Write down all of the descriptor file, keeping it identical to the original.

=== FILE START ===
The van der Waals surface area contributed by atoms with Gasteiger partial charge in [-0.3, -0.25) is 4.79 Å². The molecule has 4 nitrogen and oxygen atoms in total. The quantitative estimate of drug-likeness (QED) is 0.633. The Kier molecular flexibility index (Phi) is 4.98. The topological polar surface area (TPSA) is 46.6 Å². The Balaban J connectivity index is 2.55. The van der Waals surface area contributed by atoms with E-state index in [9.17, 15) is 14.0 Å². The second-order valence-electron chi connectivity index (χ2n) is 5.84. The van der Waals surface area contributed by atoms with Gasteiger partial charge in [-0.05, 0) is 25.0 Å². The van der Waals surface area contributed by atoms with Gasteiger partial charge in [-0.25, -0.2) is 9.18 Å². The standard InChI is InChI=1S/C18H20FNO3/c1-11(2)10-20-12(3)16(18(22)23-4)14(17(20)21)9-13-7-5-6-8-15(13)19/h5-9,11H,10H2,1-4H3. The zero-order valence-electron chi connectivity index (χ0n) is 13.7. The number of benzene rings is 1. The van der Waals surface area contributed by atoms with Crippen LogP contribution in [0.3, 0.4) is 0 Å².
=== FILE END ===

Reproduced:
The van der Waals surface area contributed by atoms with Gasteiger partial charge in [-0.3, -0.25) is 4.79 Å². The molecule has 4 nitrogen and oxygen atoms in total. The quantitative estimate of drug-likeness (QED) is 0.633. The Kier molecular flexibility index (Phi) is 4.98. The topological polar surface area (TPSA) is 46.6 Å². The Balaban J connectivity index is 2.55. The van der Waals surface area contributed by atoms with E-state index in [9.17, 15) is 14.0 Å². The second-order valence-electron chi connectivity index (χ2n) is 5.84. The van der Waals surface area contributed by atoms with Gasteiger partial charge in [-0.05, 0) is 25.0 Å². The van der Waals surface area contributed by atoms with Gasteiger partial charge in [-0.25, -0.2) is 9.18 Å². The standard InChI is InChI=1S/C18H20FNO3/c1-11(2)10-20-12(3)16(18(22)23-4)14(17(20)21)9-13-7-5-6-8-15(13)19/h5-9,11H,10H2,1-4H3. The zero-order valence-electron chi connectivity index (χ0n) is 13.7. The number of benzene rings is 1. The van der Waals surface area contributed by atoms with Crippen LogP contribution in [0.3, 0.4) is 0 Å².